Without You

by Lynn on December 17, 2012

in The Passionate Playgoer

At the Panasonic Theatre, Toronto. Written and performed by Anthony Rapp. Directed by Steven Maler. Designed by Knifedge. Lighting by Tim Mascall. Sound by Gareth Owen.

David Mirvish presents the Menier Chocolate Factory Theatre Production of Without You.

In 1994 the musical theatre got a kick in the pants with the audacious arrival of a rock opera named RENT. It was an updated version of Puccini’s La Bohème, and centred around a group of ‘starving’ artists, drag queens, and people with HIV living in the East Village of New York City. The music and lyrics were written by Jonathan Larson who was hailed as a wunderkind based on the musical, his first. RENT sold out its three week workshop production; went on to sell out its off-Broadway run; transferred to Broadway where it got rave reviews, won several awards including the Pulitzer Prize and the Tony Award for Best Musical, and ran for 12 years. Heartbreakingly Jonathan Larson never saw this huge success because he died the day before the final dress rehearsal of the Off-Broadway run. In spite of obvious symptoms that something was wrong Larson died of an undiagnosed aortic aneurysm.

Anthony Rapp was an actor struggling to get a footing in the theatre and got his break when he auditioned for and won the lead role of Mark in RENTem>. Rapp also originated the role on Broadway and in the film.

Without You is Anthony Rapp’s memoir of the heady times involved with RENT. The anticipation leading up to the workshop production; the elation at working on such exuberant, vibrant material; the stunned heartbreak when he heard that Larson was dead and the emotional rollercoaster of doing the show after that.

Rapp was also experiencing his own personal agonies. His mother, with whom he was very close, was diagnosed with cancer two years before, went into remission but then the cancer returned while he was in New York with RENT. Rapp would go home to Illinois to see his mother as often as he could. Matters got more and more alarming as she got more and more frail. She was able to see her son in his Broadway debut when she attended the Broadway opening night of RENT.

Rapp has been doing Without You since 2008. He took it to the Edinburgh Fringe Festival this past summer and also played the Menier Chocolate Factory in London. He beautifully conveys the elation an actor feels when he is working with what he considers to be quality work. He deals with all the uncertainty, emotional ups and downs and fragility one would experience dealing with a sick family member; not knowing how to cope with the reality of the serious situation; not knowing how to say good by and regretting that he didn’t tell Larson how much he was grateful for the chance to be in his show and how much he was glad to know him. In a scene we have all experienced Rapp says that he figured he would tell him all that ‘tomorrow.’ Which of course never came.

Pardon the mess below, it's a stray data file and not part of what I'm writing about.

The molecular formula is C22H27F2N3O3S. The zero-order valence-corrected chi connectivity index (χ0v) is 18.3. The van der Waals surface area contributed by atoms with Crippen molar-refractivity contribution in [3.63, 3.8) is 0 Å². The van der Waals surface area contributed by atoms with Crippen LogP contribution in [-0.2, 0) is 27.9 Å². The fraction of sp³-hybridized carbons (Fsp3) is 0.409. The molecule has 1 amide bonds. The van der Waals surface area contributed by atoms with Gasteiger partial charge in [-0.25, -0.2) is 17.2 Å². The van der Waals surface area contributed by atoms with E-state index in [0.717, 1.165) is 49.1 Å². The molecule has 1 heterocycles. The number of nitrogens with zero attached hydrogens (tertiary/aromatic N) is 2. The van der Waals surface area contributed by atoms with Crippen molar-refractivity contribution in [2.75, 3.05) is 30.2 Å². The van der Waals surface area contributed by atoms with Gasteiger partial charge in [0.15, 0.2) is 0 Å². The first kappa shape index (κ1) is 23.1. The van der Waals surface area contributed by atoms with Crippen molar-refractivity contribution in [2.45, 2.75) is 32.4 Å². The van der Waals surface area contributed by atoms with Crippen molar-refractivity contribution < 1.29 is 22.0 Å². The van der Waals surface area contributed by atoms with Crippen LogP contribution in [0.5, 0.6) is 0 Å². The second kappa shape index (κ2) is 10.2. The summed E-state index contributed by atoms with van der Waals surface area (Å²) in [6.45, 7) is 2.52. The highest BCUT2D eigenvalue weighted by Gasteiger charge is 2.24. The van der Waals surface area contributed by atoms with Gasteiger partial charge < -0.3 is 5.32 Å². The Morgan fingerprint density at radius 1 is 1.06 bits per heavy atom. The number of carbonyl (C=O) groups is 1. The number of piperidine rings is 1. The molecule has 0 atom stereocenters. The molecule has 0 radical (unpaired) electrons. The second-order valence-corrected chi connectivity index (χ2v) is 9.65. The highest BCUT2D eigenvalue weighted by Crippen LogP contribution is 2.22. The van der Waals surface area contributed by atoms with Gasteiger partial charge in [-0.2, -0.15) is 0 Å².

He dots his narrative with many songs from RENT as well as his audition piece of “Losing My Religion” by R.E.M and a powerful rendition of “Without You.” He is backed by a 6 person rock band.

The show is guaranteed to draw tears—I heard several people in the audience sniffling and I don’t think they had a cold. Bring Kleenex. As for me, I was dry-eyed and perhaps jaw clenched. For all his exuberance at the material I found Rapp’s playwriting lacking (interestingly, his brother Adam is an accomplished playwright). He tells us that Larson died but doesn’t tell us from what. And certainly that bit about the cause being undiagnosed would pack an emotional wallop. He suggests he is so concerned about his mother’s health but when she seems to be getting better, he doesn’t call home very often saying he was busy with the show. Lame excuse? Deluded? Self-absorbed? His mother was a nurse yet seemed almost naïve about facing her own sickness. Possible, but it still seems odd. As for his acting, Mr. Rapp telegraphes every emotional moment before it happens; head down, sad look on his face; wistful. It all seems fake and that he is playing us. So it’s hard to tell what is more to blame, Rapps’ weak writing or his weak acting?

I wish Steven Maler was a better director. He might have helped Mr. Rapp to tell the story without seeming so emotionally manipulative. Mr. Maler appears to be that kind of director that thinks flashy lighting effects are cool and keeping his actor always on the move, hauling chairs from one location to another is helpful in setting the scene. Sorry, no. I thought that if Mr. Rapp moved one more chair from one side of the stage to the other I would scream: “leave the bloody chairs where they are. When you move to one chair or another we KNOW you’re in a new location.” And while the band is very energetic they often drowned out Mr. Rapp even though he was microphoned and bellowing.

In his bio in the program it says that he is best known for originating the part of Mark in RENT. But that was 1996. He has done some theatre and film since then, but nothing on the scale or notoriety as that show. My cynical side wonders if Without You is a make-work project for him.

Without You plays at the Panasonic Theatre until January 6, 2013.

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1 lgw December 17, 2012 at 9:22 am

Great review and although I could relate to some of his grief, you are right on, as usual.